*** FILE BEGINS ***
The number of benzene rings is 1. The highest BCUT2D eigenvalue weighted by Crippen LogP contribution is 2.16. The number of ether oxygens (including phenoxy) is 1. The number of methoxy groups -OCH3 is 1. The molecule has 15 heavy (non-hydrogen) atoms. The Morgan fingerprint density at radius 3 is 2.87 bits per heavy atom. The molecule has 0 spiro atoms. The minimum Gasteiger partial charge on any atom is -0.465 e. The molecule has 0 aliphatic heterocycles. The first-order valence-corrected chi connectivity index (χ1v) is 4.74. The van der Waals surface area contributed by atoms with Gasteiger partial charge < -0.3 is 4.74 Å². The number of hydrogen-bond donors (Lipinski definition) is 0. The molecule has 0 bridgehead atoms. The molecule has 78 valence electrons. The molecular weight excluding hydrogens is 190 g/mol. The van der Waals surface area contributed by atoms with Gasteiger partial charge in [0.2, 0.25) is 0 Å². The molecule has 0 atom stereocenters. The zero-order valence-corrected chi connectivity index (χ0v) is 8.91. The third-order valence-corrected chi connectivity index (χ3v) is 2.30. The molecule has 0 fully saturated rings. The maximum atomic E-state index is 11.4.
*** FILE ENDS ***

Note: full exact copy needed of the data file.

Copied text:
The number of benzene rings is 1. The highest BCUT2D eigenvalue weighted by Crippen LogP contribution is 2.16. The number of ether oxygens (including phenoxy) is 1. The number of methoxy groups -OCH3 is 1. The molecule has 15 heavy (non-hydrogen) atoms. The Morgan fingerprint density at radius 3 is 2.87 bits per heavy atom. The molecule has 0 spiro atoms. The minimum Gasteiger partial charge on any atom is -0.465 e. The molecule has 0 aliphatic heterocycles. The first-order valence-corrected chi connectivity index (χ1v) is 4.74. The van der Waals surface area contributed by atoms with Gasteiger partial charge < -0.3 is 4.74 Å². The number of hydrogen-bond donors (Lipinski definition) is 0. The molecule has 0 bridgehead atoms. The molecule has 78 valence electrons. The molecular weight excluding hydrogens is 190 g/mol. The van der Waals surface area contributed by atoms with Gasteiger partial charge in [0.2, 0.25) is 0 Å². The molecule has 0 atom stereocenters. The zero-order valence-corrected chi connectivity index (χ0v) is 8.91. The third-order valence-corrected chi connectivity index (χ3v) is 2.30. The molecule has 0 fully saturated rings. The maximum atomic E-state index is 11.4.